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Summer 2000
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Williams knew by age 15 that he wanted to be his own boss. By the time he was 23, the Wharton School graduate had founded two successful companies - including one with his mother called Revisions Grants Services, which helps nonprofits obtain funding. More recently, Williams and two M.B.A./M.D. candidates put together a business plan for an Internet health-care venture called The idea came from one of his partners, who is a diabetic, and the plan won this year's Haas School of Business Social Venture competition, a $10,000 prize. They're now looking for seed funding and hope to raise between $200,000 to $1 million. "We have 17 million Americans with diabetes," says Williams, when asked why he thinks the company will be a success. "We know how much money they spend per year. We have to bring the audience on-line. The key difference in health care is we have a captive audience."

Before coming to Anderson, Williams logged two years with Deloitte Consulting in Detroit. Although the firm offered him a $105,000 annual salary plus a $35,000 signing bonus, he turned them down to be CEO of - a firm that doesn't yet exist. Given the recent plunge of the Nasdaq and the shaky performance of other on-line health-care sites like, isn't that risky?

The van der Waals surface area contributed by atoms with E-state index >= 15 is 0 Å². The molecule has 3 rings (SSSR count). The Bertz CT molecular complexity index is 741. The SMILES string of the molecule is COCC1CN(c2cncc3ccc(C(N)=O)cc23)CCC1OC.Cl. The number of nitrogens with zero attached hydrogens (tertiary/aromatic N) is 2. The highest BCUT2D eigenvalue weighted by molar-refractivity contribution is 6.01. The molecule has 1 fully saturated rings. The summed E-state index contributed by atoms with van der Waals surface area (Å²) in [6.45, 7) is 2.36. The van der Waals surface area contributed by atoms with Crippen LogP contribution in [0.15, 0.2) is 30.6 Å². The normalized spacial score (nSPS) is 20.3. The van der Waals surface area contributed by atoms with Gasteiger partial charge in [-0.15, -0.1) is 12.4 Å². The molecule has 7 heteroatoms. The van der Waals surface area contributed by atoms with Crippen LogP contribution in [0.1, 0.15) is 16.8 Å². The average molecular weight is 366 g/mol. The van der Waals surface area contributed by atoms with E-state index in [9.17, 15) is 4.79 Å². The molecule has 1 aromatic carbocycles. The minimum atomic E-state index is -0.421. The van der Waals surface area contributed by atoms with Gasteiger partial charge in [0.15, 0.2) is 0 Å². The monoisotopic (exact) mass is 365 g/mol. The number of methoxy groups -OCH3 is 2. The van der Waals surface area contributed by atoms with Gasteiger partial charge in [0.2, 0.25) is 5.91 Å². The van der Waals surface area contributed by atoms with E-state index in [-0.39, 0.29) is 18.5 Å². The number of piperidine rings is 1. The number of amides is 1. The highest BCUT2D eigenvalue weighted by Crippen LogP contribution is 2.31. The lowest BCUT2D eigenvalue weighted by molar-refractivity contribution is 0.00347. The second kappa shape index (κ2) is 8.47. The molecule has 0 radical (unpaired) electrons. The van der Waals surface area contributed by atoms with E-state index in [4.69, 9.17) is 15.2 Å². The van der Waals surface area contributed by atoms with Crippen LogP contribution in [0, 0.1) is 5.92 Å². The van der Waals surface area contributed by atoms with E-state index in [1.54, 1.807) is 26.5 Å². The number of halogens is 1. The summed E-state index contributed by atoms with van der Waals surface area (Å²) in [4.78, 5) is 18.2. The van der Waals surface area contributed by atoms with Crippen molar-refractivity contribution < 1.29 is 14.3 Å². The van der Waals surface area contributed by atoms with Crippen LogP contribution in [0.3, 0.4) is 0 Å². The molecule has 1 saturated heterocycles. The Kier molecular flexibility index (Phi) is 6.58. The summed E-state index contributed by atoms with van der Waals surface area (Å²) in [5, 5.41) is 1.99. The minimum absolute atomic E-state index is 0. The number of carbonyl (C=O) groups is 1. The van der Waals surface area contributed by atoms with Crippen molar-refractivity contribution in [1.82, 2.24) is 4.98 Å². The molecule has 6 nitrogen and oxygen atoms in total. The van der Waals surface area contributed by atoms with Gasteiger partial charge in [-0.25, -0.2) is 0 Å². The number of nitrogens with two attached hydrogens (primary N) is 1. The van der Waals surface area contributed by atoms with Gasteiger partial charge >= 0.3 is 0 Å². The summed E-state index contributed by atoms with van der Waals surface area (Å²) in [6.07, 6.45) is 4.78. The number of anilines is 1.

"What is more risky for me?" he asks. "Is it to go out and depend on myself, to use the talents and skills I have? Or is it a bigger risk to work for someone who is not as competent as I am? I'm still young. There's always a job out there. I realized a while back this is what I wanted to do, so I'm not going to let the outside world tell me I can't succeed."

Yet Seth Baum, who's witnessing the financial woes of several dot-coms firsthand, has a far more pessimistic view. "Almost anyone who's joined a dot-com that's gone public, their stock options are probably underwater right now," he asserts. "It's a whole different ball game than it was three to five months ago. If you're in it for the money, you're probably not making any, and you're probably not a happy camper."

When told that many Anderson graduates seem optimistic about Internet companies, the Nasdaq drop aside, Baum snaps, "If the second-year M.B.A. class is as smart as they should be, they're not evaluating whether they should go to a dot-com. When they're thinking about it, they're factoring into the equation whether their stock options may turn out to be worthless, and that a good funding source coupled with what seems to be a decent management team isn't a guarantee of success."

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